How would the public option undermine the private market? By setting prices so low that private insurers simply couldn’t compete with the government plan. At first blush that makes sense, but I see one issue with it. If the public plan is inexpensive, that can only be sustained in two ways: Either it is a bare bones plan that offers very little in the way of benefits, or it doesn’t pay providers very much. In the first instance, I think the plan would suffer, because few people are going to voluntarily enroll in a plan with substandard benefits. The second case–poor provider reimburesement–is more likely, but would still hinder the plan. Current Medicare and Medicaid reimbursement rates are below those paid by private insurers, and we know that, as a result, many providers place limits on the number of Medicare and Medicaid patients they will see–if they see any at all. So, if the public option is inexpensive because it doesn’t pay providers well, I think providers will respond by not accepting public option patients, and the plan will suffer.
Now, critics may say that the government could try to require that providers accept public plan patients, but I don’t think that makes any sense, because there is no good means of enforcing such a mandate. Hospitals have to participate in Medicare if they want to be able to accept other types of federal funding, but no such situation exists in the case of providers. This argument is, in my opinion, a non-starter.
But what if the public plan is priced reasonably, provides decent benefits, and reimburses providers at a sufficient level to ensure their participation? If the public plan can do all of this and remain less expensive than private insurance, won’t people flood out of private plans and into the public option? Yes. This is the economic concept of “crowd out.” Of course, the volume of this private-to-public shift is highly price-dependent. That is, more people will go into the public plan the less expensive it is, but only to a point. If it is too inexpensive, then the problems noted above are likely to keep the public plan from working well.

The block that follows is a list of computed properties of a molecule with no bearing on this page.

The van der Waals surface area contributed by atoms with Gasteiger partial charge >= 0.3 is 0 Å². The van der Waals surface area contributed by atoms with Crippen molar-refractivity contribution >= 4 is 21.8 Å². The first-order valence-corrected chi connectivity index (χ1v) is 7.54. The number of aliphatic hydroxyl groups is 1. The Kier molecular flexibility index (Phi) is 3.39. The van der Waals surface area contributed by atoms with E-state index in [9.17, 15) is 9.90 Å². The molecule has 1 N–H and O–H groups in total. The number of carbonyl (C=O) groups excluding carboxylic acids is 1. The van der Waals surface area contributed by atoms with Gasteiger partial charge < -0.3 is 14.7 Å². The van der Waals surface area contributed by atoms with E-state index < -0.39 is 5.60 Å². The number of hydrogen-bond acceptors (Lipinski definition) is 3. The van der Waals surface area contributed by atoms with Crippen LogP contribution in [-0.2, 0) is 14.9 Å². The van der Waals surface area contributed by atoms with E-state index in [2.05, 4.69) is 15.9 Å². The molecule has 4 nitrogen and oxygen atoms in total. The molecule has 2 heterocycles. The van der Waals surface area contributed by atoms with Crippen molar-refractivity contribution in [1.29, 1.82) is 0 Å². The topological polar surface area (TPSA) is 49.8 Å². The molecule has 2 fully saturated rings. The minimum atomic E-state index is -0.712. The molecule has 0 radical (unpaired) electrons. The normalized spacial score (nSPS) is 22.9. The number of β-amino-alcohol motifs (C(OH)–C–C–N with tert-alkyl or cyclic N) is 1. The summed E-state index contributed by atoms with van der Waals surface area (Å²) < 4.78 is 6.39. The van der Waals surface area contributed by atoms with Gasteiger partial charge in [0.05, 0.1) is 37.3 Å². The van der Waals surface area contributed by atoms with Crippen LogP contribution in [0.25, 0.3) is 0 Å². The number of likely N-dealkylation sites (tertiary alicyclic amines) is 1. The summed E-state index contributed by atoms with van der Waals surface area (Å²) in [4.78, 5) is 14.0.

So, how can we put a public option in place, but minimize crowd out? By restricting access to the public option. Specifically, that means limiting eligibility to purchase into the public plan to the following groups: small businesses, the self-employed, and individuals (i.e., the non-group market). Everyone else (i.e., large businesses) would continue to operate just as they do now, by either self-insuring or offering employees a choice of private insurance coverage. It seems to me that an option like this would target the public plan at the groups the market doesn’t seem to want and that the government wants to help obtain coverage. At the same time, it would keep private insurers in business, offering products to essentially the same pool of individuals they currently choose to insure.
The one drawback I see is that the ability of government to keep insurers competitive through the public option is diminished in direct proportion to the restriction in consumers’ ability to switch from a private to a public plan. Still, as compromises go, I think this is a pretty sound alternative to the current situation.